All Saints Day is not really a day for mourning. It is a day to celebrate the promises of God. Though death seems to be an end, our scriptures for this week talk of hope, peace and new things. For a Christian, death is just a passing into new life, when we receive the blessings promised by God and revealed in the Resurrection of the First Born, Jesus Christ. We weep over the loss of those we love, for they will never again join us in the laughter and pain of this world. Jesus wept, for in death we see the reality of sin and the grave. It is separation from those we love, an end to the blessings of life.

Mary and Martha tried to get Jesus to come and save Lazarus from death. Both women greeted their Lord with the words, "if you had been here…" Some of the Jews in the crowd of mourners thought Jesus cried crocodile tears. "If he can heal a blind man, he could have saved Lazarus." Lazarus had been in the grave for four days. It was a common belief in the days of Jesus that the spirit of a person hovered nearby until the third day, and then it left the person forever. Since Lazarus was dead for four days, there was no way he could be raised. His spirit was gone forever. They knew Jesus had the power for healing and salvation, but they lost hope for Lazarus because they thought it was too late.

With Jesus, however, there is always hope. Death is not the end of life for those who believe. Even though the flesh dies, those who have faith in Jesus Christ will live forever. It is easy for us to look back on this story and consider the sisters faithless because they did not trust Jesus. Yet, we look at these stories with 20/20 vision. Martha confessed faith in Jesus, proclaimed Him to be the Christ, and yet she still did not really know the power He would wield against sin and death. She did not really understand what it would mean to be resurrected until Jesus died and was raised.

The Psalmist asks, "Who shall ascend into the hill of Jehovah? And who shall stand in his holy place?" He answers, "He that hath clean hands, and a pure heart; Who hath not lifted up his soul unto falsehood, And hath not sworn deceitfully." Without Jesus, it would not be possible for any to stand in the holy place. We would have no hope for resurrection, no hope for eternal life. But we do have hope, because Jesus died to defeat sin and death. He was raised so that we can have eternal life in Him. He is the King of glory, He is the Lord. Jesus is the resurrection; He is our hope and life. He has overcome death and the grave and in Him alone is our hope for salvation. We are His legacy and we will dwell with Him forever.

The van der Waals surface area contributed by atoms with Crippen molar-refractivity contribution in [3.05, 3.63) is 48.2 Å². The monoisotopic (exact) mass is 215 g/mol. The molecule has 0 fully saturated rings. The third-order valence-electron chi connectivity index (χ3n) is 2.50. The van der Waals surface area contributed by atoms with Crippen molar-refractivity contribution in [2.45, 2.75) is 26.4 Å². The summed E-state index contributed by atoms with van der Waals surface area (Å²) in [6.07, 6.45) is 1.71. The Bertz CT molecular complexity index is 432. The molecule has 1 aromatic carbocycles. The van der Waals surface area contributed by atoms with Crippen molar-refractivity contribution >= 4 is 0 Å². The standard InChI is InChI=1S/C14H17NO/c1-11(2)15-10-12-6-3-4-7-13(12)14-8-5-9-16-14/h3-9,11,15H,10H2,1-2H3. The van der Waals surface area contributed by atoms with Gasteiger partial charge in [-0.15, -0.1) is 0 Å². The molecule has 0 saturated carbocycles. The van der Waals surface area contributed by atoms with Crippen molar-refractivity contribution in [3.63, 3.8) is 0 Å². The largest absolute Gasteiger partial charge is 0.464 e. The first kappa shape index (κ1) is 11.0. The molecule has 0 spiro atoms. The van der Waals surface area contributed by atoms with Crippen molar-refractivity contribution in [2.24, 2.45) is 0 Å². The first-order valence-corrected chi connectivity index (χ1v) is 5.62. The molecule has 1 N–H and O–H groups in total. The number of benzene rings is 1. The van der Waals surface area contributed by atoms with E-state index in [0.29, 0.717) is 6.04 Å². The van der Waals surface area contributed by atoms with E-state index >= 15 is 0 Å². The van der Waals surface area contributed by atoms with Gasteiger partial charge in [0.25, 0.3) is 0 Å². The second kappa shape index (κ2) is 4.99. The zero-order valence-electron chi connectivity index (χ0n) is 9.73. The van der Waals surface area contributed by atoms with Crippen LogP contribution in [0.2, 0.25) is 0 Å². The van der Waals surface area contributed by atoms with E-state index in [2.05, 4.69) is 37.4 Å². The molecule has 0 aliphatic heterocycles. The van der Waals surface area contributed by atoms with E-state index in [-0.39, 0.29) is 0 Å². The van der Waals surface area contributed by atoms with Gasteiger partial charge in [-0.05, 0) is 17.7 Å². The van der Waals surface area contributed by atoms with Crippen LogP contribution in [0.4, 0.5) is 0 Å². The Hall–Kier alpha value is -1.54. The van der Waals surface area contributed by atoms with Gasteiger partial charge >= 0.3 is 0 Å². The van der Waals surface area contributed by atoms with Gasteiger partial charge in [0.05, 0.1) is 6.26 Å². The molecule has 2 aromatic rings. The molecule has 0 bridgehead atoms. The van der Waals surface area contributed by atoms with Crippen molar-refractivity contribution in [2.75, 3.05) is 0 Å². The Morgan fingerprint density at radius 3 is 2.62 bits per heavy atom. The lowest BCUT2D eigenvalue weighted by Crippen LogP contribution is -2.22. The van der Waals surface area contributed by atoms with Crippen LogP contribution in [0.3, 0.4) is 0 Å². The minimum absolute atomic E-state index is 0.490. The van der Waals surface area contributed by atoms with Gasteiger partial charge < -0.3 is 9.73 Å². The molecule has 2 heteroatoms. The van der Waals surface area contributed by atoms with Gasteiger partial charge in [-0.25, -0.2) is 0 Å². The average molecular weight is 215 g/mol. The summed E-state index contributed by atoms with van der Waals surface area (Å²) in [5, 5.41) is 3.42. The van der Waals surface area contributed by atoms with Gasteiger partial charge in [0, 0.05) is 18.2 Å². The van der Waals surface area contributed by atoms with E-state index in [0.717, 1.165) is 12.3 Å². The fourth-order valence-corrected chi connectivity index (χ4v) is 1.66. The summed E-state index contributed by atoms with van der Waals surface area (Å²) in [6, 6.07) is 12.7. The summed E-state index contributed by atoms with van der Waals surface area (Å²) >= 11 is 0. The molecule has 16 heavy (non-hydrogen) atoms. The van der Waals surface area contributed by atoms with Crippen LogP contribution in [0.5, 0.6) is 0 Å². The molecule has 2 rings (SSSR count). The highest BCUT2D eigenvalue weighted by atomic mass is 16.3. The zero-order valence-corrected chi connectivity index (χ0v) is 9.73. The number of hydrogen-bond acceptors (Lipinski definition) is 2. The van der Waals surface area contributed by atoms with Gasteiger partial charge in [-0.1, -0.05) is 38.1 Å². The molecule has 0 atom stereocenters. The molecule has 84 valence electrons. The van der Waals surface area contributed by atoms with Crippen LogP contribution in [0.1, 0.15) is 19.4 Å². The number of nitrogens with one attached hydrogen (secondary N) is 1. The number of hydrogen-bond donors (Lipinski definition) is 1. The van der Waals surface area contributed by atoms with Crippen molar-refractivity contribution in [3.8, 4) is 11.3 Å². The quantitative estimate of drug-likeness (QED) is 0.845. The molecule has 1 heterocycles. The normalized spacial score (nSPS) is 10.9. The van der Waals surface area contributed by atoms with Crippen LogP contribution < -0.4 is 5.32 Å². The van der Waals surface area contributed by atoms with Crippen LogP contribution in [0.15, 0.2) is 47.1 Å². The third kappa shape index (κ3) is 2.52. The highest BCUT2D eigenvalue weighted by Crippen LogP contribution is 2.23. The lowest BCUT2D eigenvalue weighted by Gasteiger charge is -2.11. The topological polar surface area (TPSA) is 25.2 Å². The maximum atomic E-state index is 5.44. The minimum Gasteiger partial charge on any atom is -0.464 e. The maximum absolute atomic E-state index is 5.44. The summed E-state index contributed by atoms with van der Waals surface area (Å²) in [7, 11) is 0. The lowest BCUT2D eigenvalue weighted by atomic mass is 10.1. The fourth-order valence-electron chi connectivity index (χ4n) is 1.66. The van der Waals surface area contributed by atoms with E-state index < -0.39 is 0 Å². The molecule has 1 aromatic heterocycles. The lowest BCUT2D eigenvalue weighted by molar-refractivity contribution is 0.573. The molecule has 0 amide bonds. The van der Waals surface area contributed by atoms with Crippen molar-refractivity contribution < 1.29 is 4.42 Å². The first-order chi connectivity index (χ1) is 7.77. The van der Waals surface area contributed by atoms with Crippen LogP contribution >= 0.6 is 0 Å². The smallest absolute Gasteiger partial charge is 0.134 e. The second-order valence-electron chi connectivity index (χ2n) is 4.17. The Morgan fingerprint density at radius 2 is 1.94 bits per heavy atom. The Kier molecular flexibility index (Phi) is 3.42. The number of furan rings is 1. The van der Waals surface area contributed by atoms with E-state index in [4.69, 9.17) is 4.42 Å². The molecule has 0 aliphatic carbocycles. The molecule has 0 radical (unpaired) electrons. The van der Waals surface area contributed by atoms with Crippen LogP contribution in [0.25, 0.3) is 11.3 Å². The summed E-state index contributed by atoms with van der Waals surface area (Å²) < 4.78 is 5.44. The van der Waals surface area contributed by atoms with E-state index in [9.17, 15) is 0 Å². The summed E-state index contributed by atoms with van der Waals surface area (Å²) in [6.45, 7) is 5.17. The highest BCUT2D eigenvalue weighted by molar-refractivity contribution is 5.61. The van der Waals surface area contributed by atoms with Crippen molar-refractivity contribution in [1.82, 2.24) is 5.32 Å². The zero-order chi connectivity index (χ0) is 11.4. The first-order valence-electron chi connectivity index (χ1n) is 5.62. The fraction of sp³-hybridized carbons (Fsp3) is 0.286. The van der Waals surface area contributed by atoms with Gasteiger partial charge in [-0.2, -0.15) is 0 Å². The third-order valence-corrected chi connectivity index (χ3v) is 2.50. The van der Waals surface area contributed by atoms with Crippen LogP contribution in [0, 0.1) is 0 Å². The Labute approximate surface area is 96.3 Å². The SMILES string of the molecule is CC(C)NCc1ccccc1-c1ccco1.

Isaiah tells us what eternal life will be like. "And in this mountain will Jehovah of hosts make unto all peoples a feast of fat things, a feast of wines on the lees, of fat things full of marrow, of wines on the lees well refined. And he will destroy in this mountain the face of the covering that covereth all peoples, and the veil that is spread over all nations. He hath swallowed up death for ever; and the Lord Jehovah will wipe away tears from off all faces; and the reproach of his people will he take away from off all the earth: for Jehovah hath spoken it. And it shall be said in that day, Lo, this is our God; we have waited for him, and he will save us: this is Jehovah; we have waited for him, we will be glad and rejoice in his salvation."

John also gives us an image of that which is to come. "And I saw a new heaven and a new earth: for the first heaven and the first earth are passed away; and the sea is no more. And I saw the holy city, new Jerusalem, coming down out of heaven of God, made ready as a bride adorned for her husband. And I heard a great voice out of the throne saying, Behold, the tabernacle of God is with men, and he shall dwell with them, and they shall be his peoples, and God himself shall be with them, and be their God: and he shall wipe away every tear from their eyes; and death shall be no more; neither shall there be mourning, nor crying, nor pain, any more: the first things are passed away. And he that sitteth on the throne said, Behold, I make all things new. And he saith, Write: for these words are faithful and true. And he said unto me, They are come to pass."

We will grieve as we gather on Sunday to remember those who have passed from death into new life, but let us remember that it is not just a day to deal with our grief and remember those we love. We will also gather around the table of grace and celebrate the great and promised feast with the all the saints throughout time and space. At the table we get a glimpse of heaven even while we are still on earth and celebrate the hope of salvation that will not disappoint because our God is faithful to His promises.

Back to Midweek Oasis Index Page